I never shared Tim’s fascination with the concept of parallel universes. That’s changed. It’s where we now live, but not the kind my husband has in mind. Although he never said so, I think he saw himself as married to a different sort of woman in the parallel universe, one who doesn’t write about him. Perhaps it’s better described as an alternative universe. In Tim’s mind: Here I’m married to Edith, who never cooks, and there I’m married to Jezebel, who looks great in an apron.
Humor aside …
It took me four years to understand that the people in my world, mostly white, educated, and well-off, belong in two very different worlds. One world is about the common good and forward-thinking. The other is the opposite. We learn more about the disposition of landmass after an earthquake. The heart-core values we hold are far apart, like the opposite shorelines of the Gulf of Mexico. I’ve always believed that I was the kind of person who could reach across all divides and reconcile differences. And then I was wrong.
I didn’t see eye-to-eye on every issue with every friend. That was normal. I recall arguing over cocktails about maximum building heights, where I insisted that mountain and ocean views should be left unobstructed for all people to enjoy. My friend believed it belonged to those who could pay for the beach houses and high rise apartments. A group of friends might not have agreed what percent of the state budget should go for road upkeep. As the size of the Michigan potholes widened, consensus got easier to reach. At the end of the night, we’d agree to disagree. No hard feelings. I looked forward to the next time of camaraderie and laughter.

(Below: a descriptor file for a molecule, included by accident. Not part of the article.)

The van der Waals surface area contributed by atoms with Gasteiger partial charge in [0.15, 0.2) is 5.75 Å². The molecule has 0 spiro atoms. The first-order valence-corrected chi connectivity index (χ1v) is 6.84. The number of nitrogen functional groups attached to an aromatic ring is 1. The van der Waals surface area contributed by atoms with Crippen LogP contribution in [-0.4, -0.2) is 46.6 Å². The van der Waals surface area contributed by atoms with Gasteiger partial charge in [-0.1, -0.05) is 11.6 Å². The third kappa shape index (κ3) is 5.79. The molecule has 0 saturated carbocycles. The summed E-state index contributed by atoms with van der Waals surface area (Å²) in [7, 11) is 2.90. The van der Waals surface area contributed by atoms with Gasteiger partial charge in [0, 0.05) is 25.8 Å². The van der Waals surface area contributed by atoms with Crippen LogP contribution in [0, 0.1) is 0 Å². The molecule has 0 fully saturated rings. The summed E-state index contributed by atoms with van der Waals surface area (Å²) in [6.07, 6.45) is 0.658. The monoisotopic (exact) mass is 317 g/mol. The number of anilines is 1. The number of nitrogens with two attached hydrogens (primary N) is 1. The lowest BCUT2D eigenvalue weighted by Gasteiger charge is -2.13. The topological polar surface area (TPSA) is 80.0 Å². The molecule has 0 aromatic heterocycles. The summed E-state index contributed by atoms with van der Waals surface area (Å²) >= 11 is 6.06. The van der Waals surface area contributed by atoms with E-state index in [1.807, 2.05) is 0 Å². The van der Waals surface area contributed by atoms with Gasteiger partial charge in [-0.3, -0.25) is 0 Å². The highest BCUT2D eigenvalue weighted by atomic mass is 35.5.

After repeated assaults and hundreds of Trumps’ lies, I waited for my Tump friends to speak up. This time, I told myself, they will. They did. But not against him, but me. They said I didn’t understand what he was accomplishing for the country. After 300 people died of the Coronavirus, they said, “it’s no worse than the common flu” and “we will have vaccines by the end of March (2020).” Yet others reasoned, “He’s protecting our investments from the socialists.” They stuck by him and parroted his falsehoods.
A line in the sand…
I learned a lot about my friends in these years, but mostly about myself. I drew lines in the sand I could not cross, and we grew apart. When the exchange got too heated and tension too uncomfortable, we’d diffuse it by agreeing to disagree. It implied mutually valid opinions. But then came the moment when it was true no more.
Our priorities may misalign on addressing climate change, reducing the national debt, or Universal Basic Income. For sure, these are critical issues. But we could still engage in constructive conversation and listen to one another: mendable and debatable differences.
Agree or disagree was no longer about two opinions. It was about, “you’re wrong.” Agreeing with you denies who I am and what matters to me the most. We are not debating mismatched preferences, the natural sugar in fruit vs. added sugar, or whether women age themselves wearing long hair. For me to agree that your opinion has merit means turning my back on the people who endure the burdens of your political beliefs.